Going into “The Sentinel” I thought to myself…this has the potential to be good. Michael Douglas produced the film so he obviously felt he was on to something. Keifer Sutherland is making a secret service agent movie on the heels of the uber successful “24,” a show which has brought him career-high credibility, so this script had to be totally hot to convince Sutherland to do a character so close to home, right? No, not the case at all.
I was reminded that while Michael Douglas did produce “One Flew Over the Cuckoo’s Nest,” he also lent his production instincts to “One Night at McCool’s.” And Keifer apparently isn’t below succumbing to “Rob Lowe syndrome” where by an actor gets a once-in-a-lifetime role on a well done television show and just when his sagging career is legitimized and where the smart play is to stay put as long as they will let him, he instead confounds expectations and does something explosively mediocre.
|If we work together maybe we can fix this script!|
“The Sentinel” is the worst kind of film to critique. It would be easy to rail this movie for its numerous shortcomings. For instance, rarely has a film ended with more pretty bows and all its duckies in a row. On the other hand, it also isn’t the worst thing ever. The premise was decent and the film, particularly in the middle act, was marginally entertaining. That said, shouldn’t we expect more for the price of admission? Like the recent thriller “Firewall,” “The Sentinel” has an interesting concept and a heavy-hitting A-list cast. Instead of living up to the theory of “The Sentinel, ” this and films like it are extremely disappointing because they prove that big stars and a good story idea do not a great film make.
I’ve said it before and I’m sure I’ll be forced to say again, Hollywood has got to be more conscious of the fact that most movie goers have already paid their cable bill. Shows like “Without A Trace,” “Lost,” and “C.S.I.” (and the list goes on and on) are examples of well-written dramatic television with monster production budgets and riveting characters. “The West Wing” has done White House drama with class and swagger for seven seasons, and that’s the current height of the bar. You really can’t shoot below it without looking foolish.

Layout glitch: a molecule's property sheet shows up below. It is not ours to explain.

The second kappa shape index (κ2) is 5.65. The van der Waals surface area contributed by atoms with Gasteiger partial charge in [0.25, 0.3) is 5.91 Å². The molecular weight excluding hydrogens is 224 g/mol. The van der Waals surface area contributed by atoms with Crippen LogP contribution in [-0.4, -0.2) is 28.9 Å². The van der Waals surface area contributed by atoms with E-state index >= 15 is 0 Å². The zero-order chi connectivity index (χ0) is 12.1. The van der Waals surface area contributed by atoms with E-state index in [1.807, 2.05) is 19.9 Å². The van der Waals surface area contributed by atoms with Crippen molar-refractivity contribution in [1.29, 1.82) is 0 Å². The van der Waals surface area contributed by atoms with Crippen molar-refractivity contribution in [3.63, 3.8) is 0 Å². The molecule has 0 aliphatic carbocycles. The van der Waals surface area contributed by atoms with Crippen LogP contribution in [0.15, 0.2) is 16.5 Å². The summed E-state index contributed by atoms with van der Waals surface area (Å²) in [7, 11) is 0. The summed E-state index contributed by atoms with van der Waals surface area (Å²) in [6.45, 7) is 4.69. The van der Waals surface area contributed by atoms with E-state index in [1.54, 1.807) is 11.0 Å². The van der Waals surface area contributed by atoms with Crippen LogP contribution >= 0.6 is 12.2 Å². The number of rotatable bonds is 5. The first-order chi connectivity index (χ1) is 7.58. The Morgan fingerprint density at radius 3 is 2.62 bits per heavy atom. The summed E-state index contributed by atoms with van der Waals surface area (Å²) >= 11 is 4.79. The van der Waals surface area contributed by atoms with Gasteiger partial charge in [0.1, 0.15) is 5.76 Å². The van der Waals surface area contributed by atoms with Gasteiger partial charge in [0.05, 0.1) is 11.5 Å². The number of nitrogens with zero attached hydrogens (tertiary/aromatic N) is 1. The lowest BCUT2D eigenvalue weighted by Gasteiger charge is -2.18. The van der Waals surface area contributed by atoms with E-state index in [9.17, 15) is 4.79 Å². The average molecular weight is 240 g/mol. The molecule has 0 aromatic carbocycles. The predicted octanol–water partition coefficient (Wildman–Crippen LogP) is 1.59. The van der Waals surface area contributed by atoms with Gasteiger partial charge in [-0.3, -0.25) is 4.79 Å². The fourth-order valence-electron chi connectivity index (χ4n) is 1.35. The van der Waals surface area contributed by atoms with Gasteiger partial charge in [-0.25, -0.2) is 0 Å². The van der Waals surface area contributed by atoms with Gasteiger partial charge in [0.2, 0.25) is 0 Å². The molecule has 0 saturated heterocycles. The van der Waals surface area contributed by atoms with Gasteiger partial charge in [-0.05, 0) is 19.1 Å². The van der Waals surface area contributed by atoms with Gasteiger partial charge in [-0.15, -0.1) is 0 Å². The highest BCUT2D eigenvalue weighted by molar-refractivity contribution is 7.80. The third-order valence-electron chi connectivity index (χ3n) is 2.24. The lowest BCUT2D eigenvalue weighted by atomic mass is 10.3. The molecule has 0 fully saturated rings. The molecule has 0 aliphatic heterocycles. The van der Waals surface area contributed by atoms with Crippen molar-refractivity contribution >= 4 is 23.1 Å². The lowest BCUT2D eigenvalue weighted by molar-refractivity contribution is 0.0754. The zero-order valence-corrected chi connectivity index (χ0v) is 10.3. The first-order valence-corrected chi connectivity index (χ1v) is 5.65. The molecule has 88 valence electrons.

“The Sentinel” has scenes in the White House that look like they were done for “Independence Day 3” produced by the Sci-Fi Channel. Washy, bright colors and the guy who played “Sledgehammer” as the president– are you freaking kidding me? Why go to the theater if TV is kicking feature film ass every night of the week? I’m guessing the answer is…”the big stars.” In that case, please see the theory previously noted above.
Douglas and Sutherland do admirable work in the film, but they can’t outshine the problems with the plot and pacing. “The Sentinel” has the most cut-and-paste, two dimensional villains imaginable and it is quickly transparent which guy on the inside is the rat. This film has no balance, no yin and yang as it were. If it were an apartment, it would be totally devoid of any feng shui.
The First Lady is played by Kim Basinger, who spends most of the film vacillating back and forth between an stupefied emotionless state, as if her character is impaired by a handful of Valium, and a freaking-out state complete with trembling fingers waving frantically in front of a vacant look of fear. I think now more than ever that “L.A. Confidential” director Curtis Hanson gave her the role of her career in that film, because Basinger hasn’t lived up to Oscar-winner status before or since. The aspect of the plot that involves the First Lady and Douglas’ Secret Service Agent is preposterous and frankly insulting.
The description of “The Sentinel” from the trailer or a summary you may read elsewhere could convince you, as it did me, there was hope. As I said, its not entirely unentertaining, it’s just incredibly hard to defend.